I will utilize biologist Jerry Coyne's definition of free will: When faced with two or more alternatives, it's your ability to freely and consciously choose one, either on the spot or after some deliberation. A practical test of free will would be this: If you were put in the same position twice — if the tape of your life could be rewound to the exact moment when you made a decision, with every circumstance leading up to that moment the same and all the molecules in the universe aligned in the same way — you could have chosen differently.

If we had free will then we would be self-aware of the action we have selected before we have irreversibly committed to that action. If our choices are unconscious, having been determined well before the moment we think we've made them, then we don't have free will in any meaningful sense. Scans of brain activity favor the latter scenario. First we irreversibly commit to an action and we become aware of which action we are taking only after the decision was made. For example, brain scans show that when a subject "decides" to push a button on the left or right side of a computer, the choice can be predicted by brain activity before the subject is consciously aware of having made it. We then convince ourselves post-hoc that we decided on our action after conscious deliberation. Thus, our feeling that we consciously choose may be a deeply ingrained and automatic self-deception, a trick our mind plays on us.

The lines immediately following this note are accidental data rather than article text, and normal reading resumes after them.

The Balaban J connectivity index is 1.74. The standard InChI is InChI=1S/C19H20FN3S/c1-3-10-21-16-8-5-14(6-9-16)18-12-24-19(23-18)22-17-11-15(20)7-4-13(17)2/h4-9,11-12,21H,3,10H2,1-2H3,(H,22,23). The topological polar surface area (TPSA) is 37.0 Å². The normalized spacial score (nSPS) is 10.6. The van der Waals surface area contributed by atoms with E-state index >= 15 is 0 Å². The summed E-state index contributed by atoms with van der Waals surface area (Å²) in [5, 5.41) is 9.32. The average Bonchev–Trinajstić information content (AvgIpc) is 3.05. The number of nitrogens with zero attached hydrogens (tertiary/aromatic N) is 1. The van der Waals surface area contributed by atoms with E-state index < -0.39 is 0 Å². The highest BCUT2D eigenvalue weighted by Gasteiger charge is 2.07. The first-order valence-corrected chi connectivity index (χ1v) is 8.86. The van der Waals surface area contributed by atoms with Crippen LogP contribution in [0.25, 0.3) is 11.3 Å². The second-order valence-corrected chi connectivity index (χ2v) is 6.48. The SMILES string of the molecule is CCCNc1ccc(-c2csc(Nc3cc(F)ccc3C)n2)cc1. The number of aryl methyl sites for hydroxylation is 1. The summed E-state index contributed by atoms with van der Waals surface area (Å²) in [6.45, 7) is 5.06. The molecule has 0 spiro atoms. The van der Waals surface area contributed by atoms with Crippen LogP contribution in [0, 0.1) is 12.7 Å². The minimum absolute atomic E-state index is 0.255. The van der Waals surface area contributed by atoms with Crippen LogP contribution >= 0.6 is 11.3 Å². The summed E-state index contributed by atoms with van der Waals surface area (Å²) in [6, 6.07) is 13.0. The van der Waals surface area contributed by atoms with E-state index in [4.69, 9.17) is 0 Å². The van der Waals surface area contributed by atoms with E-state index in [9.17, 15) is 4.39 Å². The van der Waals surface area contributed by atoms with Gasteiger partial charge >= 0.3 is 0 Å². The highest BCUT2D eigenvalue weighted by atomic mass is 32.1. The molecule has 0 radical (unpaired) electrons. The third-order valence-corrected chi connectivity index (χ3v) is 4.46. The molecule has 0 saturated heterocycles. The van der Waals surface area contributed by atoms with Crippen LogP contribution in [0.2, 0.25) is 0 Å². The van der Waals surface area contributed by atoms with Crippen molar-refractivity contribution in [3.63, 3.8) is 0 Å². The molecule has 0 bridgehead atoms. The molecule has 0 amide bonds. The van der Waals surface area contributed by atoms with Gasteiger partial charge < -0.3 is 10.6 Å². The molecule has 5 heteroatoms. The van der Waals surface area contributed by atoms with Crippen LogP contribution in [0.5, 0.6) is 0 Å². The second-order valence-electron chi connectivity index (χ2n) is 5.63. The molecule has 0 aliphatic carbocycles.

In his new book "Who's in Charge: Free Will and the Science of the Brain", neuroscientist Michael Gazzaniga explains how the right brain hemisphere is driven by the senses and acts on an immediate, subconscious level. The left brain hemisphere applies a conscious after-the-fact reasoning that attempts to make sense of the actions that the subconscious mind has already taken. The left-brain's "interpreter module" is always at work inventing theories to "explain" what the right half of the brain has already "decided" on the basis of reflexive subconscious instinct.

Our intuition that we have free will is very strong. The concept of free will is fundamental to the way people assign meaning to their lives and is perceived as continuously being in play except when we are sleeping. But from a biological perspective, conscious self-awareness of actions came later in the history of life. Life originally selected among alternative available actions without self-awareness. So it makes sense that animals which later acquired conscious self-awareness still tend to make decisions prior to being self-aware of those decisions.